Venezuelans of all socio-economic classes have been buffeted by sharply rising costs amid desperate scarcities of food and medicine, the collapse of public services and the medical system, and rampant crime. Their purchasing power has plummeted as wage increases have lagged far behind prices.
But affording purchases is only one major challenge. Another is figuring out how to actually pay for them.
The Venezuelan currency, the bolívar, is in short supply, and finding a fistful of them has become one of the nightmares of daily life. People are compelled to endure long lines at cash machines to withdraw maximum amounts equivalent to about 10 cents — just enough to pay for several round trips on a public bus.
The economic turmoil has put families — poor and affluent alike — at the intersection of some very tough choices, bred a stressful uncertainty about the course of any given day and turned the most basic tasks into feats of endurance.
“Something so simple as taking money out of a bank machine or buying a coffee or taking a taxi has become a race for survival,” Mr. Sandoval said.
Some in Venezuela have started equating the nation’s travails to a country during wartime. But the deterioration has in some ways been less dramatic and more insidious.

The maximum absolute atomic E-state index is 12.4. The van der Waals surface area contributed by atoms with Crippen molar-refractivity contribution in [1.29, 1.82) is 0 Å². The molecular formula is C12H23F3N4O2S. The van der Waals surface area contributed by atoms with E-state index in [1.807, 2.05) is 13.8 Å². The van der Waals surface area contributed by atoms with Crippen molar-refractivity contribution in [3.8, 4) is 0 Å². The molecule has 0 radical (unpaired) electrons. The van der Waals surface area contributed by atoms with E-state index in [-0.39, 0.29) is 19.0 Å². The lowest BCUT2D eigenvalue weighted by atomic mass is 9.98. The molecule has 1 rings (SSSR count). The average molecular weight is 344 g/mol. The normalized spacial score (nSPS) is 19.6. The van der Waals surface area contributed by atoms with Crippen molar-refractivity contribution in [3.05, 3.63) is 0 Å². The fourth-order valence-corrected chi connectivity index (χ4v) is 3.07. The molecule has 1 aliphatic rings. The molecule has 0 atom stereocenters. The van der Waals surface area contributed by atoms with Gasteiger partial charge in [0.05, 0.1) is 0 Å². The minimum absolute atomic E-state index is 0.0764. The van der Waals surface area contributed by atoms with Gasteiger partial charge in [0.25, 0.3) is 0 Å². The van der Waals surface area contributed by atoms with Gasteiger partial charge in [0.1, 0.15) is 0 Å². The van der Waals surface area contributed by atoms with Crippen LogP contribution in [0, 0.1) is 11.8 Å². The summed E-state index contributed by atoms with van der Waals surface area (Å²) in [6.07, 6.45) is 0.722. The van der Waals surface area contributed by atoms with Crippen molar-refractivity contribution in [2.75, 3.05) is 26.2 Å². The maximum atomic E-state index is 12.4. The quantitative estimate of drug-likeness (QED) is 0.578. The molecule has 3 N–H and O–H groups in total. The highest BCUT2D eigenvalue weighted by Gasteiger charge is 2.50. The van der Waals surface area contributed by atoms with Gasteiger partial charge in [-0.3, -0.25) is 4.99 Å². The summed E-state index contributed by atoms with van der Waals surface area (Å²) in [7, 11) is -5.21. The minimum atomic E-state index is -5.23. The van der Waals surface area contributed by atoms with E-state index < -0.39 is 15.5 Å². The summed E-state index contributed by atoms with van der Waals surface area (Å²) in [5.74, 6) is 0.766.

At first glance the severity of the situation might not be immediately obvious to a newcomer. Viewed from a certain remove, Caracas may seem like any other capital in the developing world: streets crowded with traffic, people hustling to work, shops open and doing business.
But on closer inspection, those impressions quickly fall away to reveal a society falling apart, and people struggling to hold their lives together and make it through the day.
The administration of President Nicolás Maduro stopped publishing inflation data long ago. But the opposition-controlled National Assembly, whose economic data is generally in line with those of private economists, said that the inflation rate hit 45.5 percent in October, up from 36.3 percent the month before, putting Venezuela on the statistical doorstep of hyperinflation, commonly regarded as 50 percent per month or higher.
But hyperinflationary conditions have already existed, economists say, particularly as prices on some key goods and services have risen by more than 50 percent month over month, putting them out of reach of an increasing number of people.
The stress and the costs are rendered most starkly among the poor, where margins of survival are measured in pennies.
For nearly two decades, Beatríz, 53, worked as a nurse in Caracas, a career she loved. Even though she earned only slightly more than minimum wage, she made enough to make ends meet for her and her five children.
“Food was never an issue,” said Beatríz, who, like some others interviewed for this article, asked that her full name be withheld for fear that she would be persecuted by the Maduro administration for criticizing the economic situation.
Several years ago, Beatríz was laid off from her job as the economy worsened, and she found work as the staff cleaner in the Caracas office of an international advertising firm.
She now makes about what she did as a nurse, yet it is no longer enough to cover her family’s basic needs, even though her household has shrunk to only three people: herself, a son and her ailing 76-year-old mother.